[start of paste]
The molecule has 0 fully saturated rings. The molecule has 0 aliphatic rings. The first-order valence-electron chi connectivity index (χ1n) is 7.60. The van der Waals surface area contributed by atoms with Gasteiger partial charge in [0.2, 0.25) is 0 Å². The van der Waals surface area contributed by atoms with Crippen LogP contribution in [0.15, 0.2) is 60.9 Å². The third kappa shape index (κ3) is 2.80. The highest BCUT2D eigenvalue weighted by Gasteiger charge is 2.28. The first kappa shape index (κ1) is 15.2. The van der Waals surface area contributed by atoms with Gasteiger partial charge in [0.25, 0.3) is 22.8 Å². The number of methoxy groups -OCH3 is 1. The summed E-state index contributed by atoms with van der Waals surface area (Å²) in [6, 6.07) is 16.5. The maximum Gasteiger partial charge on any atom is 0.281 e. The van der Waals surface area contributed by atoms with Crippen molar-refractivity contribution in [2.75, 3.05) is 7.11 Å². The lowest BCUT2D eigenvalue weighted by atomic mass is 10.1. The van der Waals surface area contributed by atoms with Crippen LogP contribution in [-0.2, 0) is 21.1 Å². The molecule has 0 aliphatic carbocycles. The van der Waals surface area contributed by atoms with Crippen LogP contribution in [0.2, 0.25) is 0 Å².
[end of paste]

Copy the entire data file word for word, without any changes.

The molecule has 0 fully saturated rings. The molecule has 0 aliphatic rings. The first-order valence-electron chi connectivity index (χ1n) is 7.60. The van der Waals surface area contributed by atoms with Gasteiger partial charge in [0.2, 0.25) is 0 Å². The van der Waals surface area contributed by atoms with Crippen LogP contribution in [0.15, 0.2) is 60.9 Å². The third kappa shape index (κ3) is 2.80. The highest BCUT2D eigenvalue weighted by Gasteiger charge is 2.28. The first kappa shape index (κ1) is 15.2. The van der Waals surface area contributed by atoms with Gasteiger partial charge in [0.25, 0.3) is 22.8 Å². The number of methoxy groups -OCH3 is 1. The summed E-state index contributed by atoms with van der Waals surface area (Å²) in [6, 6.07) is 16.5. The maximum Gasteiger partial charge on any atom is 0.281 e. The van der Waals surface area contributed by atoms with Crippen molar-refractivity contribution in [2.75, 3.05) is 7.11 Å². The lowest BCUT2D eigenvalue weighted by atomic mass is 10.1. The van der Waals surface area contributed by atoms with Crippen LogP contribution in [-0.2, 0) is 21.1 Å². The molecule has 0 aliphatic carbocycles. The van der Waals surface area contributed by atoms with Crippen LogP contribution in [0.2, 0.25) is 0 Å².